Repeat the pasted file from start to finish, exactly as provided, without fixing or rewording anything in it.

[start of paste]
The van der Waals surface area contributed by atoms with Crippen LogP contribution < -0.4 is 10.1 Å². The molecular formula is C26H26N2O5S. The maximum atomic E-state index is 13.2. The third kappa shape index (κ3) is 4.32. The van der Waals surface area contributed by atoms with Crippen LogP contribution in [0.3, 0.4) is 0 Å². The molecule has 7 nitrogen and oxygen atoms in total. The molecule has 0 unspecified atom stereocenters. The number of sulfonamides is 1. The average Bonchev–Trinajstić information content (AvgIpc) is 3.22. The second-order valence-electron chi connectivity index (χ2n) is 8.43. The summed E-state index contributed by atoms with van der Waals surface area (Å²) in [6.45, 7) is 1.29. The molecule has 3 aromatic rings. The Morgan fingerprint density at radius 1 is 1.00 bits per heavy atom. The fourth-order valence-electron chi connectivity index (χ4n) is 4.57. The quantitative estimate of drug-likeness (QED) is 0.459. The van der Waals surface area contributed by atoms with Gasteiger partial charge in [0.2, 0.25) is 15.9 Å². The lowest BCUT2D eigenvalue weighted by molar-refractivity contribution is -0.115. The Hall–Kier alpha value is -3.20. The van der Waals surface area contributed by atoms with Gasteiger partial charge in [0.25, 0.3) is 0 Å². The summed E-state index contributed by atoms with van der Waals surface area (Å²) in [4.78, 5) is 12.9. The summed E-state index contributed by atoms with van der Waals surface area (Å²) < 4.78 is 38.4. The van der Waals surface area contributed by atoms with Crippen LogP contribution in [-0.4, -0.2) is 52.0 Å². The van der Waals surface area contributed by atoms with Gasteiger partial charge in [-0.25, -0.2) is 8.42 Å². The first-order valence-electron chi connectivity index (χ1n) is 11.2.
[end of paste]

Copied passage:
The van der Waals surface area contributed by atoms with Crippen LogP contribution < -0.4 is 10.1 Å². The molecular formula is C26H26N2O5S. The maximum atomic E-state index is 13.2. The third kappa shape index (κ3) is 4.32. The van der Waals surface area contributed by atoms with Crippen LogP contribution in [0.3, 0.4) is 0 Å². The molecule has 7 nitrogen and oxygen atoms in total. The molecule has 0 unspecified atom stereocenters. The number of sulfonamides is 1. The average Bonchev–Trinajstić information content (AvgIpc) is 3.22. The second-order valence-electron chi connectivity index (χ2n) is 8.43. The summed E-state index contributed by atoms with van der Waals surface area (Å²) in [6.45, 7) is 1.29. The molecule has 3 aromatic rings. The Morgan fingerprint density at radius 1 is 1.00 bits per heavy atom. The fourth-order valence-electron chi connectivity index (χ4n) is 4.57. The quantitative estimate of drug-likeness (QED) is 0.459. The van der Waals surface area contributed by atoms with Gasteiger partial charge in [0.2, 0.25) is 15.9 Å². The lowest BCUT2D eigenvalue weighted by molar-refractivity contribution is -0.115. The Hall–Kier alpha value is -3.20. The van der Waals surface area contributed by atoms with Gasteiger partial charge in [0.25, 0.3) is 0 Å². The summed E-state index contributed by atoms with van der Waals surface area (Å²) in [4.78, 5) is 12.9. The summed E-state index contributed by atoms with van der Waals surface area (Å²) < 4.78 is 38.4. The van der Waals surface area contributed by atoms with Crippen LogP contribution in [-0.4, -0.2) is 52.0 Å². The van der Waals surface area contributed by atoms with Gasteiger partial charge in [-0.25, -0.2) is 8.42 Å². The first-order valence-electron chi connectivity index (χ1n) is 11.2.